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Ad Reinhardts tongue in cheek statement that he went beyond Mondrian is rarely taken at face value.
There is Skippy, Rice Krispies, and Ad Reinhardt. Skippy is the peanut butter that goes on smooth, Rice Krispies, the cereal that goes snap-crackle-pop, and Ad Reinhardt, the guy who paints black squares.
Ad Reinhardts proposed leaflet for an art-strike in 1961 showcases the painters Rabelaisian affection for lists, as well as a vivid sample of the artists disaffection with the art world.
Just as artists were collapsing art and life Ad Reinhardt was mightily prying them back apart.
A typical Reinhardt-Hess office conversation, easygoing at first, would accelerate to a flurry of pronouncements, rebuttals, and arguments centering on one or another recent art event.
From 1944 to 1946, Ad Reinhardt was removed from the vibrant artistic and intellectual communities in which he had participated and immersed in the strategic preparations and bureaucratic procedures of active duty, even if he did not see battle himself.
While Reinhardt is best known as a painter of reductive, dark abstract canvases, he had a life-long interest in photography.
Perhaps the question that was on my mind while rereading Reinhardts early lecture was in the air when it was written: did Reinhardt really have the courage of his convictions in his work at that time?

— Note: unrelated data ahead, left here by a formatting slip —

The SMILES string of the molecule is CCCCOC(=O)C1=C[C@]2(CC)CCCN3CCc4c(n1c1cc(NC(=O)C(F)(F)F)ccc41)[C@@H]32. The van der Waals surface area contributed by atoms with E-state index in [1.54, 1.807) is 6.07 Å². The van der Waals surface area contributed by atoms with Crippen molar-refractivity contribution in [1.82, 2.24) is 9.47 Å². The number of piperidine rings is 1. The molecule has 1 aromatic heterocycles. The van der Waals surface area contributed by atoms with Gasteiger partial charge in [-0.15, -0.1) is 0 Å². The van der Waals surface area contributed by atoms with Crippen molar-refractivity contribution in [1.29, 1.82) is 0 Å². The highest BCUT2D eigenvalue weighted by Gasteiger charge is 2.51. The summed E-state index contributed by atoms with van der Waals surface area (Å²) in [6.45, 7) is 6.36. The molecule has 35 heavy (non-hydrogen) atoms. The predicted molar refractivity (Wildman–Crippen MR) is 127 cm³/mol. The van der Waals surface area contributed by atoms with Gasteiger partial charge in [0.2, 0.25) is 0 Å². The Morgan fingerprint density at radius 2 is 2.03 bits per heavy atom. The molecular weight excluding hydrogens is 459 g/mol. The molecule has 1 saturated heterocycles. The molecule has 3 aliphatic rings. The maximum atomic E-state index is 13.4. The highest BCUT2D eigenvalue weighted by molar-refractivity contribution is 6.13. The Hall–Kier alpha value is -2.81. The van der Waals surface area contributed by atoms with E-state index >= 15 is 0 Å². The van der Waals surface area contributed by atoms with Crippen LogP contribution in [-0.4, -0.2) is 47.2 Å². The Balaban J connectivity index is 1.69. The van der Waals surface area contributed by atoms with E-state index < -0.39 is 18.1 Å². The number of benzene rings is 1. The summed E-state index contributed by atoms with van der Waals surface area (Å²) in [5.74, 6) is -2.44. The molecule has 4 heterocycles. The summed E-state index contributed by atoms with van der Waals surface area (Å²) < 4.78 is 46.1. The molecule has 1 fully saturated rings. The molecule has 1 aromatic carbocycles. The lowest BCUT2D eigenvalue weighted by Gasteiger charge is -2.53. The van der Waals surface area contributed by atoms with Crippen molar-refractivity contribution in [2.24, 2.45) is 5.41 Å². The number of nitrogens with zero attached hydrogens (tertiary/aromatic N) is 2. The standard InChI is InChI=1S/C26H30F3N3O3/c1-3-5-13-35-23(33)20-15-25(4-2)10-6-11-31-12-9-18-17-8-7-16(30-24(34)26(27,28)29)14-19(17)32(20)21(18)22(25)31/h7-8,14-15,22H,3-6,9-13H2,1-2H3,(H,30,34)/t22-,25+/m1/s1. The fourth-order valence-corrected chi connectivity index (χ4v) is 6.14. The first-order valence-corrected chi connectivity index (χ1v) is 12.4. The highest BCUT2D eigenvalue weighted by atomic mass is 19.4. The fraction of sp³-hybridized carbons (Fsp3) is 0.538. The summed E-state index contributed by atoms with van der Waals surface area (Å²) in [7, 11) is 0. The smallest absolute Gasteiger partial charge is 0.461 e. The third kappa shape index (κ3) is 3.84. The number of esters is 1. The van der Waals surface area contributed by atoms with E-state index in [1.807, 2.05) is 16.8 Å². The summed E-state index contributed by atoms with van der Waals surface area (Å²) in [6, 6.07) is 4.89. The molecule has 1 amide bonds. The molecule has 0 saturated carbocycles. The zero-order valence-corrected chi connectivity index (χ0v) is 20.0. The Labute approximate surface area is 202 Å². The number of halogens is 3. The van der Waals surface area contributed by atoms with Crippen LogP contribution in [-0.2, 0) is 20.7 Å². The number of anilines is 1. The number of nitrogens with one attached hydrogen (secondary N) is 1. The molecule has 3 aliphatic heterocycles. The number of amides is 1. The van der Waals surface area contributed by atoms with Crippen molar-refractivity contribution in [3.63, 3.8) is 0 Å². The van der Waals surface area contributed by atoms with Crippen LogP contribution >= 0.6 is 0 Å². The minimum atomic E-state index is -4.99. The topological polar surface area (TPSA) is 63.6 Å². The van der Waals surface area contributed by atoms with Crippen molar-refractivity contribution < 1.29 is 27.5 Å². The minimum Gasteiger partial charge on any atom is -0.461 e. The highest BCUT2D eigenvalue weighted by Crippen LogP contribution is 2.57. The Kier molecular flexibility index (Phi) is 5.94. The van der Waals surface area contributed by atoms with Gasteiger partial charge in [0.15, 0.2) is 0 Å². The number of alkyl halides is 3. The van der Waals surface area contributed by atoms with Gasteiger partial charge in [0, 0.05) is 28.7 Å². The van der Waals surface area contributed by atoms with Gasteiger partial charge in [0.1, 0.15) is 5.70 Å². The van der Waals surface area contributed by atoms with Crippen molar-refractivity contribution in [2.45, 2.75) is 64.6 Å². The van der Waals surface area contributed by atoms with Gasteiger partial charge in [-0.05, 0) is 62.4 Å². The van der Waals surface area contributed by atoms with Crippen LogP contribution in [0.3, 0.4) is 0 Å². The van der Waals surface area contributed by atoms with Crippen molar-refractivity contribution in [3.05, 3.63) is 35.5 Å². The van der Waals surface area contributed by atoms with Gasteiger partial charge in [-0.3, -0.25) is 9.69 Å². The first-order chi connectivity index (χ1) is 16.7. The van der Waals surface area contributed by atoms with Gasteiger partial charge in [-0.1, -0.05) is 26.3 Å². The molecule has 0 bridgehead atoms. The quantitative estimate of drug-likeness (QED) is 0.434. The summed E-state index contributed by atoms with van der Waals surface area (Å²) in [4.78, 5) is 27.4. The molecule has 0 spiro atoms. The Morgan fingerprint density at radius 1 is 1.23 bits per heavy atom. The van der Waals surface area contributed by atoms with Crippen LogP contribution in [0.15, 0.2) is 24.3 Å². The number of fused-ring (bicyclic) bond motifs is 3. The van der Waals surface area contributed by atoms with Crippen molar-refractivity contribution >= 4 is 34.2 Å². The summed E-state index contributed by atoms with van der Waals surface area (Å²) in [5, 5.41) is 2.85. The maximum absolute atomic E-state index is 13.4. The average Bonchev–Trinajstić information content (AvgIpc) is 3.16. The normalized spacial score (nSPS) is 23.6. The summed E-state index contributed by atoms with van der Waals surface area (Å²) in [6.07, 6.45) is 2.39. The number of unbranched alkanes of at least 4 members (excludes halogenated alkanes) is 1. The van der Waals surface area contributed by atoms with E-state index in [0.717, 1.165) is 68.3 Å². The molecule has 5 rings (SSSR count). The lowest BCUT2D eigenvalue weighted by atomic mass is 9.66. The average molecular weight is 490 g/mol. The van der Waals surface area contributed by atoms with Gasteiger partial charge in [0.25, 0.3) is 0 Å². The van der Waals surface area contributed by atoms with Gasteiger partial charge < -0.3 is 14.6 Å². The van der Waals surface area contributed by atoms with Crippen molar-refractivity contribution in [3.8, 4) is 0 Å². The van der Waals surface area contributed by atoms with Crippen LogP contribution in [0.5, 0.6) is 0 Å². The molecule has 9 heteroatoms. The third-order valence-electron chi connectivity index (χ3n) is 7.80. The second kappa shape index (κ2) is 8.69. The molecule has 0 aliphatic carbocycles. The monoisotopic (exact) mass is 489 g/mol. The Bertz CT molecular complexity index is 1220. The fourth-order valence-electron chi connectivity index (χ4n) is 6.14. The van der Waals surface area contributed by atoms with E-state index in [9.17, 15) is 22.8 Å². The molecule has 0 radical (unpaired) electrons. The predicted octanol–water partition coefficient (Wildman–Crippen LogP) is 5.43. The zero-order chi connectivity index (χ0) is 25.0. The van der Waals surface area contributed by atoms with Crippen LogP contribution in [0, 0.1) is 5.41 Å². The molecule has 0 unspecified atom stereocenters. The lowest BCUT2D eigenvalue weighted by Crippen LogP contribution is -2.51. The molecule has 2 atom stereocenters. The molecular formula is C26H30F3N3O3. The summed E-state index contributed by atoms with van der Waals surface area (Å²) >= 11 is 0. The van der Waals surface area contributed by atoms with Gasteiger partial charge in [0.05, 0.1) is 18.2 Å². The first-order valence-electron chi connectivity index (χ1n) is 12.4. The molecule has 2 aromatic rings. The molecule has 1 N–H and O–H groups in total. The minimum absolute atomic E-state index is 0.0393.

Across the 10 stanzas of Sidney Alexanders poem Intellectual to Worker, the eponymous intellectual desperately attempts to talk straight to the worker across the table from him, his comrade.
For many years, I have started my Art Since 1945 survey with Ad Reinhardts How to Look at Modern Art in America, first published in the summer of 1946 in PM.
During World War II, Ad Reinhardts cartoons for the Races of Mankind pamphlet engaged what Gunnar Myrdal later called the American Dilemma.
A modern painter's worst enemy is the picture-maker who somehow creates in people the illusion that one need not know anything about art or art-history to understand it.
An acknowledged pioneer in American abstract painting, in the mid-1940s Ad Reinhardt was also a journalist.
This gouache on photographic paper roughly matches the artists program for his black paintings.
In 1964 I started Tanglewood Press. My first portfolio was mostly Pop, not totally, but it was representative of what was going on in the American art scene in 1964 65.
As a body of work, Reinhardts prints raise issues of authorship, authenticity, and politics in ways that appear neither in his painting nor in his satirical cartoons and written work.
Alexander Nagel is Professor at the Institute of Fine Arts, NYU. His last book, Medieval Modern: Art out of Time, was published by Thames and Hudson in 2012.
Ad Reinhardt would willingly agree: it is easier to talk about his paintings in negatives than in positives.
Reinhardts paintings do not stand apart from the history of art by the fact of their nihilations but only by the sheer quantity of those.